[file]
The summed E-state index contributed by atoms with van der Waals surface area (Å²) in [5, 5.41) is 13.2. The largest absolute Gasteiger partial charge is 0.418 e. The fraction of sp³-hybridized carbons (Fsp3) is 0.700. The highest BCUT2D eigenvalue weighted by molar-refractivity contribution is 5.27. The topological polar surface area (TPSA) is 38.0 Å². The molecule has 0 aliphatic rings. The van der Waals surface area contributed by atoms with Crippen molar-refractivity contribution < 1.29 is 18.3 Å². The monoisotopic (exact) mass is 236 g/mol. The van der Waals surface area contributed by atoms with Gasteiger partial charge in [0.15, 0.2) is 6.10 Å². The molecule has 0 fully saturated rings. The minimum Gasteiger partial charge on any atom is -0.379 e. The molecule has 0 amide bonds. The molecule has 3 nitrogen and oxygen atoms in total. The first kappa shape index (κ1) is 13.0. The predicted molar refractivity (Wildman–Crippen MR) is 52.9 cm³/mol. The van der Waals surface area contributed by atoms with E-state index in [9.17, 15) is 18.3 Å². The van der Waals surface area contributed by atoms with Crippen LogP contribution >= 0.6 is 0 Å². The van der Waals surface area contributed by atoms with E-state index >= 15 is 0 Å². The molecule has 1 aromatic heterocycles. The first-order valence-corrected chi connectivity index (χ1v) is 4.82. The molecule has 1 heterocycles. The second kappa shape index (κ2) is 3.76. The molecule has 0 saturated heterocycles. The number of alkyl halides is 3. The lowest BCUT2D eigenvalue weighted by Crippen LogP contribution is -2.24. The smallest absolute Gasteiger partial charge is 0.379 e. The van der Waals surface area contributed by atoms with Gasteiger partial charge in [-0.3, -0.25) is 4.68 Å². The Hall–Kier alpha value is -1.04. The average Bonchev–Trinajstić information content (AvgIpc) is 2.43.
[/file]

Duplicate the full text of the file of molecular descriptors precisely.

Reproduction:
The summed E-state index contributed by atoms with van der Waals surface area (Å²) in [5, 5.41) is 13.2. The largest absolute Gasteiger partial charge is 0.418 e. The fraction of sp³-hybridized carbons (Fsp3) is 0.700. The highest BCUT2D eigenvalue weighted by molar-refractivity contribution is 5.27. The topological polar surface area (TPSA) is 38.0 Å². The molecule has 0 aliphatic rings. The van der Waals surface area contributed by atoms with Crippen molar-refractivity contribution < 1.29 is 18.3 Å². The monoisotopic (exact) mass is 236 g/mol. The van der Waals surface area contributed by atoms with Gasteiger partial charge in [0.15, 0.2) is 6.10 Å². The molecule has 0 fully saturated rings. The minimum Gasteiger partial charge on any atom is -0.379 e. The molecule has 0 amide bonds. The molecule has 3 nitrogen and oxygen atoms in total. The first kappa shape index (κ1) is 13.0. The predicted molar refractivity (Wildman–Crippen MR) is 52.9 cm³/mol. The van der Waals surface area contributed by atoms with E-state index in [9.17, 15) is 18.3 Å². The van der Waals surface area contributed by atoms with Crippen LogP contribution >= 0.6 is 0 Å². The van der Waals surface area contributed by atoms with E-state index >= 15 is 0 Å². The molecule has 1 aromatic heterocycles. The first-order valence-corrected chi connectivity index (χ1v) is 4.82. The molecule has 1 heterocycles. The second kappa shape index (κ2) is 3.76. The molecule has 0 saturated heterocycles. The number of alkyl halides is 3. The lowest BCUT2D eigenvalue weighted by Crippen LogP contribution is -2.24. The smallest absolute Gasteiger partial charge is 0.379 e. The van der Waals surface area contributed by atoms with Gasteiger partial charge in [-0.3, -0.25) is 4.68 Å². The Hall–Kier alpha value is -1.04. The average Bonchev–Trinajstić information content (AvgIpc) is 2.43.